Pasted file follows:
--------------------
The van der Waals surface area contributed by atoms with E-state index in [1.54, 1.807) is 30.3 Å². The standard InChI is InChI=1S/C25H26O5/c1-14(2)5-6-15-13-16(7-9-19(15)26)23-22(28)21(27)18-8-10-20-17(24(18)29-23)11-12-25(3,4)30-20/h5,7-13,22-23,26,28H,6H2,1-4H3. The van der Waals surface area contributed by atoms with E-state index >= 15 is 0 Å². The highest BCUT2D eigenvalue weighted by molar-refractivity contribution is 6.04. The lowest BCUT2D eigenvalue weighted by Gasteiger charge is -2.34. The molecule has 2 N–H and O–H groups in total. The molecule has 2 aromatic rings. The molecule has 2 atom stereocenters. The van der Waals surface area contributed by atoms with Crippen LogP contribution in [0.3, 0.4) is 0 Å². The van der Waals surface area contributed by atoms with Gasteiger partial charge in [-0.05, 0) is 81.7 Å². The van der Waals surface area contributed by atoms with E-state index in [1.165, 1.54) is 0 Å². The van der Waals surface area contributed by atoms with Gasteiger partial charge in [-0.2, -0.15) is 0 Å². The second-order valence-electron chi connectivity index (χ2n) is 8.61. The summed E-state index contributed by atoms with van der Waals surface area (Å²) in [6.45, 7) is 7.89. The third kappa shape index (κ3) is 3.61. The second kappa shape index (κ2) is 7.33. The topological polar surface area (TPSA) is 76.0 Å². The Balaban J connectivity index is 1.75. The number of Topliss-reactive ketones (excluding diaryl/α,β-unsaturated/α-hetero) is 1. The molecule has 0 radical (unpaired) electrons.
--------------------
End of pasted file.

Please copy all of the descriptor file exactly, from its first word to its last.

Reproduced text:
The van der Waals surface area contributed by atoms with E-state index in [1.54, 1.807) is 30.3 Å². The standard InChI is InChI=1S/C25H26O5/c1-14(2)5-6-15-13-16(7-9-19(15)26)23-22(28)21(27)18-8-10-20-17(24(18)29-23)11-12-25(3,4)30-20/h5,7-13,22-23,26,28H,6H2,1-4H3. The van der Waals surface area contributed by atoms with E-state index >= 15 is 0 Å². The highest BCUT2D eigenvalue weighted by molar-refractivity contribution is 6.04. The lowest BCUT2D eigenvalue weighted by Gasteiger charge is -2.34. The molecule has 2 N–H and O–H groups in total. The molecule has 2 aromatic rings. The molecule has 2 atom stereocenters. The van der Waals surface area contributed by atoms with Crippen LogP contribution in [0.3, 0.4) is 0 Å². The van der Waals surface area contributed by atoms with Gasteiger partial charge in [-0.05, 0) is 81.7 Å². The van der Waals surface area contributed by atoms with E-state index in [1.165, 1.54) is 0 Å². The van der Waals surface area contributed by atoms with Gasteiger partial charge in [-0.2, -0.15) is 0 Å². The second-order valence-electron chi connectivity index (χ2n) is 8.61. The summed E-state index contributed by atoms with van der Waals surface area (Å²) in [6.45, 7) is 7.89. The third kappa shape index (κ3) is 3.61. The second kappa shape index (κ2) is 7.33. The topological polar surface area (TPSA) is 76.0 Å². The Balaban J connectivity index is 1.75. The number of Topliss-reactive ketones (excluding diaryl/α,β-unsaturated/α-hetero) is 1. The molecule has 0 radical (unpaired) electrons.